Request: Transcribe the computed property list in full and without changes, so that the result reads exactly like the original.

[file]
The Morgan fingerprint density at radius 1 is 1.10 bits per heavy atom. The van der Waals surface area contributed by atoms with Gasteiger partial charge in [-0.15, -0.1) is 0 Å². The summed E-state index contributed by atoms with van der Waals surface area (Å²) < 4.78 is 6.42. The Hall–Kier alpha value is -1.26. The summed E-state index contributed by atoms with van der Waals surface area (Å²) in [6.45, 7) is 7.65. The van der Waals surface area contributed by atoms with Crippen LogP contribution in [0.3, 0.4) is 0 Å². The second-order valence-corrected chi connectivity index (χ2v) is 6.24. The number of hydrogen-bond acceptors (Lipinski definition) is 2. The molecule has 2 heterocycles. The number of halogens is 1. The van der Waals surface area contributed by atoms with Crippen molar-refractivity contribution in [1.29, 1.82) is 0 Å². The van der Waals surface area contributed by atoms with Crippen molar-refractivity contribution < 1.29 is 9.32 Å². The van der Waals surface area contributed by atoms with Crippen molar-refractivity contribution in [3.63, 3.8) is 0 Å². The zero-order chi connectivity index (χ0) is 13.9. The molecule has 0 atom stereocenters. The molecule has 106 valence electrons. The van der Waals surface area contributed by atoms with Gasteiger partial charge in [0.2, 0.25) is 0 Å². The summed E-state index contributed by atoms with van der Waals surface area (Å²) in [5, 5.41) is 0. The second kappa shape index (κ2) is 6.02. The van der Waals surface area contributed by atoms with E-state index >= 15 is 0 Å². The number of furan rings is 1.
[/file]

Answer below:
The Morgan fingerprint density at radius 1 is 1.10 bits per heavy atom. The van der Waals surface area contributed by atoms with Gasteiger partial charge in [-0.15, -0.1) is 0 Å². The summed E-state index contributed by atoms with van der Waals surface area (Å²) < 4.78 is 6.42. The Hall–Kier alpha value is -1.26. The summed E-state index contributed by atoms with van der Waals surface area (Å²) in [6.45, 7) is 7.65. The van der Waals surface area contributed by atoms with Crippen LogP contribution in [0.3, 0.4) is 0 Å². The second-order valence-corrected chi connectivity index (χ2v) is 6.24. The number of hydrogen-bond acceptors (Lipinski definition) is 2. The molecule has 2 heterocycles. The number of halogens is 1. The van der Waals surface area contributed by atoms with Crippen molar-refractivity contribution in [1.29, 1.82) is 0 Å². The van der Waals surface area contributed by atoms with Crippen molar-refractivity contribution < 1.29 is 9.32 Å². The van der Waals surface area contributed by atoms with Crippen molar-refractivity contribution in [3.63, 3.8) is 0 Å². The zero-order chi connectivity index (χ0) is 13.9. The molecule has 0 atom stereocenters. The molecule has 106 valence electrons. The van der Waals surface area contributed by atoms with Gasteiger partial charge in [0.2, 0.25) is 0 Å². The summed E-state index contributed by atoms with van der Waals surface area (Å²) in [5, 5.41) is 0. The second kappa shape index (κ2) is 6.02. The van der Waals surface area contributed by atoms with E-state index >= 15 is 0 Å². The number of furan rings is 1.